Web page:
Allergy season blows into the borderland
EL PASO (KTSM) — Kandolite Flores is like a lot of El Pasoans. For her, March equals misery.
"I'm always sniffling, I always have a Kleenex in my hand," Flores told NewsChannel 9 Wednesday.
Like many in the borderland, Flores suffers from allergies.
She said her runny nose started up about two weeks ago.
"The first thing I ran to do is what everyone does, go to Walgreens," she said, "go somewhere and get the over-the-counter stuff."
El Paso pediatrician Dr. Teresa Marquez-Smith said while she does recommend some of the newer allergy medications to her patients (particularly the kind that won't leave you groggy), the best bet, in her opinion, is to simply go see a doctor.
Flores has already made her appointment.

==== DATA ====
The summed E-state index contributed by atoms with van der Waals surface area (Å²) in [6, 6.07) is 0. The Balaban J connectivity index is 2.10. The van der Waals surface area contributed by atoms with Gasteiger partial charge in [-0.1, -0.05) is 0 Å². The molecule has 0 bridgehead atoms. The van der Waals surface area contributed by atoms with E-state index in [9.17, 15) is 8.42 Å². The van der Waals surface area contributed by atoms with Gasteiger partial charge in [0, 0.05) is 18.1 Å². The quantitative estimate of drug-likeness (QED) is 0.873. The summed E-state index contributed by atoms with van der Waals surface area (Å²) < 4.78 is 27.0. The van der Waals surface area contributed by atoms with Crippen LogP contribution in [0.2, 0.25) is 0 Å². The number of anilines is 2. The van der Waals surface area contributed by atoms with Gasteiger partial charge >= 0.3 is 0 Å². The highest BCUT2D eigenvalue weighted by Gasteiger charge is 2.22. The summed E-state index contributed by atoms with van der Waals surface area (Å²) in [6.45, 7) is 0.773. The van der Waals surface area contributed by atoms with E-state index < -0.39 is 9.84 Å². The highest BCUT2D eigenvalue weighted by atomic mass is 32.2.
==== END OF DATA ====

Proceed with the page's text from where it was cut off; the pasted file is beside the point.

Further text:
She said in the past, a steroid treatment from her physician was able to fix what the "over-the-counter stuff" couldn't.
Dr. Marquez-Smith said the best way to ease allergies is to undergo an allergy test to pinpoint the allergen and help prevent a flare-up, rather than treating symptoms with a purchase form the drug store.
"A lot of those medications that you needed prescriptions for you can now get cheap and quick," she said.
"But you really don't know what you're taking, you just want to be numb to all the symptoms you're having and it doesn't really help."
Marquez-Smith pointed out that El Paso's geography doesn't make things easy on allergy sufferers, either.
Mulberry trees and pecan groves surround the city, and the mountains and valley trap the wind and blowing pollen, creating a snow globe effect.
"So even when it's windy, the pollen just kind of sits here in this area and it never really completely disappears."
NewsChannel 9's resident weather expert, Chuck Debroder, said a drier than usual winter has also provided the gusts with plenty of allergy ammunition.
"The drought, overall, just makes it easy for the winds that normally wouldn't kick up a lot of dust to do just that," he said.